SMC professor and films win awards at Santa Monica Film Festival
On Saturday night, the screening room of the Aero Theatre on Montana Boulevard was aglow with some of the best work by Santa Monica College's film program. Three selections from the growing program were screened. Two of the films, "Bird" and "Solidarity," picked up two major awards for Best Script and Best Short Film. The highlight of the evening came when professor Salvador Carrasco, who heads the film program, was given a special award in recognition for his work.
For SMC the event was a rare chance to have student work screened in the same venue which annually hosts revivals of classics such as "Lawrence Of Arabia" and "Citizen Kane." While the Aero lineup usually includes the names of masters like Luis Bunuel and Stanley Kubrick, on Saturday audience members were treated to the first glimmers of emerging talent.
The three films screened were an assortment of the kind of diverse, edgy work SMC film students have been conjuring since the program's initiation in 2012. The films are produced and shot as part of the Film 33 production class taught by Carrasco.
"Bird," written and directed by Brittany Rae Barber, was a baroque story about a boy growing up amid drugs with a trafficking father in the depths of Los Angeles. It was an elegant, poetic take on the material, a cross between "Los Olvidados" by Bunuel and Kieslowski's "Bleu."
"Bird" was followed by "Hurt," a work by Brandon Chang which deals with school shootings and which made its debut at SMC in November and "Solidarity," the award-winning short about a pair of Mexican and Lithuanian immigrants in L.A. by former SMC film student Dustin Brown. The film has even screened at the 2014 Cannes Film Festival in France.
After the films screened consecutively, the filmmakers were invited on stage to discuss their work and answer questions from the audience. The only director missing was Barber, who is currently studying film at the Prague Film School in the Czech Republic. In her place was the producer of "Bird," Christopher Rojas.
"It became a juxtaposition of two different worlds, two different cultures," said Brown when describing how he conjured the idea for "Solidarity."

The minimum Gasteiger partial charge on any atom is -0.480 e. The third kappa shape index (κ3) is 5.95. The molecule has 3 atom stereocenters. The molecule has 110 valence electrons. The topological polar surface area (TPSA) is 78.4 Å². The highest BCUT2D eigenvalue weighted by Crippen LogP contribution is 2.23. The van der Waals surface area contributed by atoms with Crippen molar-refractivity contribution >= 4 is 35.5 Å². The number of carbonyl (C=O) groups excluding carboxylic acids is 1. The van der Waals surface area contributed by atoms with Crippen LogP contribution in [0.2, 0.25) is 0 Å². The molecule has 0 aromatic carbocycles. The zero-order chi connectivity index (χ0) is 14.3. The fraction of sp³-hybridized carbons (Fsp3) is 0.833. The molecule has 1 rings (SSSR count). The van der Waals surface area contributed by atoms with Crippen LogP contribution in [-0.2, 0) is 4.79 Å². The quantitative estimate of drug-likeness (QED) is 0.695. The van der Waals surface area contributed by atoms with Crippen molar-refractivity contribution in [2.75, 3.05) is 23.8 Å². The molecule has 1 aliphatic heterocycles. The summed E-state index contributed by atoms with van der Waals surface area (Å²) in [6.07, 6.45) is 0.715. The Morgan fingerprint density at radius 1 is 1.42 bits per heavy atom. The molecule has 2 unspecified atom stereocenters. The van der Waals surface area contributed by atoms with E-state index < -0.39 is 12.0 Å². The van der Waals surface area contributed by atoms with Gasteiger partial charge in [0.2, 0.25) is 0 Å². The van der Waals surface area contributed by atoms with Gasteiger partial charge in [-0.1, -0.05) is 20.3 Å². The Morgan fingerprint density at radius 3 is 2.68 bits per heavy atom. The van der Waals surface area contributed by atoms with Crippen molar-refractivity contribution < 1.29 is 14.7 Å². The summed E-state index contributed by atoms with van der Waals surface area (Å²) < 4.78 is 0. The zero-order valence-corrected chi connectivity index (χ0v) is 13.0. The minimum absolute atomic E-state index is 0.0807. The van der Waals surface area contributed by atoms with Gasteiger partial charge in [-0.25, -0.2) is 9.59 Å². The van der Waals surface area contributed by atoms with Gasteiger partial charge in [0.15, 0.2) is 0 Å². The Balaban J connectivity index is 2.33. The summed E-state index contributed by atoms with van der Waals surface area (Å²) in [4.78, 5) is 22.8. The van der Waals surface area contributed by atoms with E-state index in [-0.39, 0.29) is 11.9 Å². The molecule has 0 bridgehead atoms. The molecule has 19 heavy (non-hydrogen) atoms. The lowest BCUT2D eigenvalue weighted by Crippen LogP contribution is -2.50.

"Brittany wants everyone to know she's very proud about having her work screened here, she's very excited," said Rojas when commenting on Barber's absence. "She wanted to tell a coming of age story and explore a father and son relationship. We flew in the lead actor from Mexico," he went on to explain.
"I wanted to tell a story that's important. We see this kind of thing way too often. There are too many school shootings. So I wanted to tell this story from a different angle and make it somewhat relatable," commented Chang on "Hurt." He described how the tragic June 2013 shooting at SMC occurred two days after the project finished shooting.
After the Q&A David Katz, the festival's founder, stepped in front of the audience to hand out the festival's awards. The SMC films received two awards. Barber was awarded the Best Script award for "Bird," and the award for Best Short was handed to "Solidarity." "One thing that stood out at this festival was quality," commented Katz.
Katz then proceeded to introduce the "Impact Award" which is given to individuals of particular accomplishment and impact in the local film world. This year the award was given to Carrasco for the work accomplished in SMC's film program. Previous winners of the award include James Cameron and Pierce Brosnan.
"The SMC Film Program is in its infancy," said Katz. "It doesn't matter where you're from, how much money you make, where you were two days ago, as long as you have the heart, the soul and drive and ability to apply," he said when describing the SMC film program's unique characteristics.
Carrasco took the stage and thanked the festival for the award. He also thanked SMC for its support and SMC President Chui L. Tsang who was in the audience. "One's vision would remain insubstantial, were it not for the integrity, hard work, dedication and unconditional loyalty of extraordinary individuals," said Carrasco when acknowledging all the names of those who work closely to make the film program a reality.
After the ceremony ended, SMC President Tsang commented on the evening and emphasized that many students cannot afford film school due to the high costs, but at SMC that is not the case. "We're incredibly proud of what our film program is accomplishing and what Salvador Carrasco has been able to do," he said, adding "These are incredible students. I loved all the films. They were very powerful and wonderful."